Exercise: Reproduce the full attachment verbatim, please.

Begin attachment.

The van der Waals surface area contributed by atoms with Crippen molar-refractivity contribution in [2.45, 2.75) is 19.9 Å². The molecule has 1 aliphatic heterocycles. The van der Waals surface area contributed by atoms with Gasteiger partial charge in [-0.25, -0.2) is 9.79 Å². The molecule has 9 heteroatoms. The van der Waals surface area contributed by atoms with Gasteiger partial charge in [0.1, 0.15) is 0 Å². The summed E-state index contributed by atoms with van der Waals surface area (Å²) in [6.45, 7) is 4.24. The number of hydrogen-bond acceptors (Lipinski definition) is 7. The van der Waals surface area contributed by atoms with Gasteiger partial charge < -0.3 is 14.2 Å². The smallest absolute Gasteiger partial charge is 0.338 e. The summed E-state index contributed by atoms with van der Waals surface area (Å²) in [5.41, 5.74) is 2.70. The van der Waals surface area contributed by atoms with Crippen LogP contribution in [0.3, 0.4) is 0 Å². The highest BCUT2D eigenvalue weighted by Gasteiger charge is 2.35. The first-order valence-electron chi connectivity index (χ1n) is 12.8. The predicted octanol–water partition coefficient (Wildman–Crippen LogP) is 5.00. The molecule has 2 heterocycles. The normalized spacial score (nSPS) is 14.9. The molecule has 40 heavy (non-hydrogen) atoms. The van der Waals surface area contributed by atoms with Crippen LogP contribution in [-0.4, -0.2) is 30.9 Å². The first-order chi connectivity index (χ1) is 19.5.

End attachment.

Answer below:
The van der Waals surface area contributed by atoms with Crippen molar-refractivity contribution in [2.45, 2.75) is 19.9 Å². The molecule has 1 aliphatic heterocycles. The van der Waals surface area contributed by atoms with Gasteiger partial charge in [-0.25, -0.2) is 9.79 Å². The molecule has 9 heteroatoms. The van der Waals surface area contributed by atoms with Gasteiger partial charge in [0.1, 0.15) is 0 Å². The summed E-state index contributed by atoms with van der Waals surface area (Å²) in [6.45, 7) is 4.24. The number of hydrogen-bond acceptors (Lipinski definition) is 7. The van der Waals surface area contributed by atoms with Gasteiger partial charge < -0.3 is 14.2 Å². The smallest absolute Gasteiger partial charge is 0.338 e. The summed E-state index contributed by atoms with van der Waals surface area (Å²) in [5.41, 5.74) is 2.70. The van der Waals surface area contributed by atoms with Crippen LogP contribution in [0.3, 0.4) is 0 Å². The highest BCUT2D eigenvalue weighted by Gasteiger charge is 2.35. The first-order valence-electron chi connectivity index (χ1n) is 12.8. The predicted octanol–water partition coefficient (Wildman–Crippen LogP) is 5.00. The molecule has 2 heterocycles. The normalized spacial score (nSPS) is 14.9. The molecule has 40 heavy (non-hydrogen) atoms. The van der Waals surface area contributed by atoms with Crippen LogP contribution in [-0.4, -0.2) is 30.9 Å². The first-order chi connectivity index (χ1) is 19.5.